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Live Review: Fear Factory, Circles

9 June 2016 | 12:29 pm | Gareth Williams

"It was a brutal assault, a wall of sound that whipped the punters into a frenzy."

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"Due to the graphic nature of this program listener discretion is advised."

The harbinger which precedes the brilliant Edgecrusher should probably be played before every Fear Factory show, such is the ferocity of the LA natives' set.

Before Fear Factory destroyed all in their wake, Melbourne locals Circles put on a show worthy of their support slot. The band's progressive grooves and off-kilter time signatures certainly had many punters standing up and taking notice, no mean feat considering Fear Factory fans are infamous for their devotion forsaking all others. Circles didn't so much play their instruments as attack them, with the five-piece's energetic antics barely contained on the reduced stage.

With the stage bathed in blue light, an Australian flag draped over the double kick drums of Mike Heller's kit and the smoke machine on overtime, the introduction seemed to go in forever. Chants of "Fear Factory, Fear Factory" from the restless crowd punched through the ambient noise. As soon as the machine gun drums hit, the punters were restless no more. Fear Factory launched into the title track off 1995's Demanufacture giving raise to screams of "I've got no more goddamn regrets!"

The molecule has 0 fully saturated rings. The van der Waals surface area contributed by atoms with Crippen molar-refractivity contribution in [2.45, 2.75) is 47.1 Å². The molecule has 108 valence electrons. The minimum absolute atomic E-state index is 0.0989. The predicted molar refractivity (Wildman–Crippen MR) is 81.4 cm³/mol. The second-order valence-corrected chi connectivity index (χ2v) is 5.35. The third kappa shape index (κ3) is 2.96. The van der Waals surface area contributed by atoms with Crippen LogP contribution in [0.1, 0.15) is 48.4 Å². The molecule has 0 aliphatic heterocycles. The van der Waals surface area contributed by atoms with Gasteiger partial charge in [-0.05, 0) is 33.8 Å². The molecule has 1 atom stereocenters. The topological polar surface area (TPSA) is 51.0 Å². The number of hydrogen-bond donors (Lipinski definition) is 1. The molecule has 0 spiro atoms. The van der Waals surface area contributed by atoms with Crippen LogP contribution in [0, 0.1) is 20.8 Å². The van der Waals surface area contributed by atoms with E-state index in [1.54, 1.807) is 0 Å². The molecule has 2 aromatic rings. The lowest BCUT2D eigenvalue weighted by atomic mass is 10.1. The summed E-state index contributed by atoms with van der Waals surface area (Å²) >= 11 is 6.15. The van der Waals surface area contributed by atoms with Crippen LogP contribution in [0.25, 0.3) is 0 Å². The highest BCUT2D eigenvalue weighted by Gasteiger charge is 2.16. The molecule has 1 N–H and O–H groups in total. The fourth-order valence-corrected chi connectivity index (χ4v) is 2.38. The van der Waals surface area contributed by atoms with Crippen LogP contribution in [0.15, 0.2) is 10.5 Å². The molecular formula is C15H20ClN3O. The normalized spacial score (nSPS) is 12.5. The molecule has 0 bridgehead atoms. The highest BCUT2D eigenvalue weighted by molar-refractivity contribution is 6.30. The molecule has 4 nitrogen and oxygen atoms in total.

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The bottom end, crunching guitar of the seated Dino Cazeres was unmistakable (seated under doctor's orders after breaking his foot in Melbourne). Broken bones aside, there was no slowing down the riff machine, as Cazeres' left hand moved as a blur, plying his trade. "Are you ready for a shock?!" screamed frontman Burton C. Bell, and ready they were as the band tore into the brutal Shock. The mosh pit became a circle pit then transformed into all out heavy metal warfare, with front of stage no place for the faint of heart. Angels may fear to tread but there were plenty of black T-shirt-clad sweaty bodies willing to dive in and risk life and limb. There was no clever light show, lasers or pyros, just a huge screen with the band's name emblazoned as a backdrop. Fear Factory let the music do the talking, but they more than talked. It was a brutal assault, a wall of sound that whipped the punters into a frenzy. New songs Soul Hacker and Regenerate more than held their own alongside older favourites Powershifter and Resurrection.

Replica was announced as the final song, then with no time to scream for more the lights came up and strains of Never Gonna Give You Up over the PA, it was time to go. That's right, ladies and gents, we got fucking Rickrolled by Fear Factory.